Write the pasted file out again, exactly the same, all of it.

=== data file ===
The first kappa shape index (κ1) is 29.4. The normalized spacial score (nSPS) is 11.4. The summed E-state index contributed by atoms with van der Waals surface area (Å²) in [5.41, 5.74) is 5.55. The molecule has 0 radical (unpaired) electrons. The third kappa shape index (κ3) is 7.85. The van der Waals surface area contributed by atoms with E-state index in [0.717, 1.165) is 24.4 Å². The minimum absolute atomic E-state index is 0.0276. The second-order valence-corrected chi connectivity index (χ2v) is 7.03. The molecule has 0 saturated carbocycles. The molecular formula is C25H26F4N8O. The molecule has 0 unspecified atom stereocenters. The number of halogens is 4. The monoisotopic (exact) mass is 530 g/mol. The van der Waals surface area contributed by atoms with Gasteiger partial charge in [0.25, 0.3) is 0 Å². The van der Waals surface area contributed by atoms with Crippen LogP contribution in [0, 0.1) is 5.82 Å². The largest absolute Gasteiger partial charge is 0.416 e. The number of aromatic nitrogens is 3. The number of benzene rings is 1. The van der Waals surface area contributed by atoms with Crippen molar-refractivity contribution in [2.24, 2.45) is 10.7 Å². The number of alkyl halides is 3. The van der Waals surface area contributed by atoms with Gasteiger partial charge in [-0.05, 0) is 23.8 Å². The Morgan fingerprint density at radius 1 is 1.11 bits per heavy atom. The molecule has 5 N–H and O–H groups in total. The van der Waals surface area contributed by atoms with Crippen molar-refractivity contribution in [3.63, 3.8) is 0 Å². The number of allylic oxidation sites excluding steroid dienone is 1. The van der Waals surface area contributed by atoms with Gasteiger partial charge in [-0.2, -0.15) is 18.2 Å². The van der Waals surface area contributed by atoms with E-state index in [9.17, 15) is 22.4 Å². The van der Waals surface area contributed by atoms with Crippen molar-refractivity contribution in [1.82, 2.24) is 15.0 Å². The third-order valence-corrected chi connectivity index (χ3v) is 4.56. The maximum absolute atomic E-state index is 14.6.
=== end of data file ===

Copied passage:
The first kappa shape index (κ1) is 29.4. The normalized spacial score (nSPS) is 11.4. The summed E-state index contributed by atoms with van der Waals surface area (Å²) in [5.41, 5.74) is 5.55. The molecule has 0 radical (unpaired) electrons. The third kappa shape index (κ3) is 7.85. The van der Waals surface area contributed by atoms with E-state index in [0.717, 1.165) is 24.4 Å². The minimum absolute atomic E-state index is 0.0276. The second-order valence-corrected chi connectivity index (χ2v) is 7.03. The molecule has 0 saturated carbocycles. The molecular formula is C25H26F4N8O. The molecule has 0 unspecified atom stereocenters. The number of halogens is 4. The monoisotopic (exact) mass is 530 g/mol. The van der Waals surface area contributed by atoms with Gasteiger partial charge in [0.25, 0.3) is 0 Å². The van der Waals surface area contributed by atoms with Crippen LogP contribution in [0, 0.1) is 5.82 Å². The largest absolute Gasteiger partial charge is 0.416 e. The number of aromatic nitrogens is 3. The number of benzene rings is 1. The van der Waals surface area contributed by atoms with Crippen molar-refractivity contribution in [2.24, 2.45) is 10.7 Å². The number of alkyl halides is 3. The van der Waals surface area contributed by atoms with Gasteiger partial charge in [-0.05, 0) is 23.8 Å². The Morgan fingerprint density at radius 1 is 1.11 bits per heavy atom. The molecule has 5 N–H and O–H groups in total. The van der Waals surface area contributed by atoms with Crippen molar-refractivity contribution in [3.63, 3.8) is 0 Å². The number of allylic oxidation sites excluding steroid dienone is 1. The van der Waals surface area contributed by atoms with Gasteiger partial charge in [-0.2, -0.15) is 18.2 Å². The van der Waals surface area contributed by atoms with E-state index in [9.17, 15) is 22.4 Å². The van der Waals surface area contributed by atoms with Crippen molar-refractivity contribution in [1.82, 2.24) is 15.0 Å². The third-order valence-corrected chi connectivity index (χ3v) is 4.56. The maximum absolute atomic E-state index is 14.6.